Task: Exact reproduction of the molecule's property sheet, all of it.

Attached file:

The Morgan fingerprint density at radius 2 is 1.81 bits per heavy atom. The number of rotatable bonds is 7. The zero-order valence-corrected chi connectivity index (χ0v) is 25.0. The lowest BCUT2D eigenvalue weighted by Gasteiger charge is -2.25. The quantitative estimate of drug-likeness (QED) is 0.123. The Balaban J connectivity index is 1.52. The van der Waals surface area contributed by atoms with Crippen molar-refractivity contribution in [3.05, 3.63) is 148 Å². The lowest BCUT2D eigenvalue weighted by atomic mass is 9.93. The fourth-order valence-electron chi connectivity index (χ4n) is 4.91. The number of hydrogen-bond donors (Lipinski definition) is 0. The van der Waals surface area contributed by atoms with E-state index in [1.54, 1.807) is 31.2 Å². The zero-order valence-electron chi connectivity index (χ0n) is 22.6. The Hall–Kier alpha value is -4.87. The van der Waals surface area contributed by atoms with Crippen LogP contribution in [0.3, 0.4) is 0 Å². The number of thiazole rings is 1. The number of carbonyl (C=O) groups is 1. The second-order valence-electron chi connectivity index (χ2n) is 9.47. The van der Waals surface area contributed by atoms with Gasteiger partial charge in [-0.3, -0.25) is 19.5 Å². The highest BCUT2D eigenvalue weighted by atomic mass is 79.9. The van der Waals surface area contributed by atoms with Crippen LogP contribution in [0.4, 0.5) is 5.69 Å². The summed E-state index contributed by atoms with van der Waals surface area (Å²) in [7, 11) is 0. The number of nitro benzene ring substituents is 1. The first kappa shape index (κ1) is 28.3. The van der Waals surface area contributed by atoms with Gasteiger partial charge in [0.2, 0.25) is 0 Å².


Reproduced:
The Morgan fingerprint density at radius 2 is 1.81 bits per heavy atom. The number of rotatable bonds is 7. The zero-order valence-corrected chi connectivity index (χ0v) is 25.0. The lowest BCUT2D eigenvalue weighted by Gasteiger charge is -2.25. The quantitative estimate of drug-likeness (QED) is 0.123. The Balaban J connectivity index is 1.52. The van der Waals surface area contributed by atoms with Crippen molar-refractivity contribution in [3.05, 3.63) is 148 Å². The lowest BCUT2D eigenvalue weighted by atomic mass is 9.93. The fourth-order valence-electron chi connectivity index (χ4n) is 4.91. The number of hydrogen-bond donors (Lipinski definition) is 0. The van der Waals surface area contributed by atoms with E-state index in [1.54, 1.807) is 31.2 Å². The zero-order valence-electron chi connectivity index (χ0n) is 22.6. The Hall–Kier alpha value is -4.87. The van der Waals surface area contributed by atoms with Crippen LogP contribution in [0.3, 0.4) is 0 Å². The number of thiazole rings is 1. The number of carbonyl (C=O) groups is 1. The second-order valence-electron chi connectivity index (χ2n) is 9.47. The van der Waals surface area contributed by atoms with Gasteiger partial charge in [-0.3, -0.25) is 19.5 Å². The highest BCUT2D eigenvalue weighted by atomic mass is 79.9. The van der Waals surface area contributed by atoms with Crippen LogP contribution in [0.4, 0.5) is 5.69 Å². The summed E-state index contributed by atoms with van der Waals surface area (Å²) in [7, 11) is 0. The number of nitro benzene ring substituents is 1. The first kappa shape index (κ1) is 28.3. The van der Waals surface area contributed by atoms with Gasteiger partial charge in [0.2, 0.25) is 0 Å².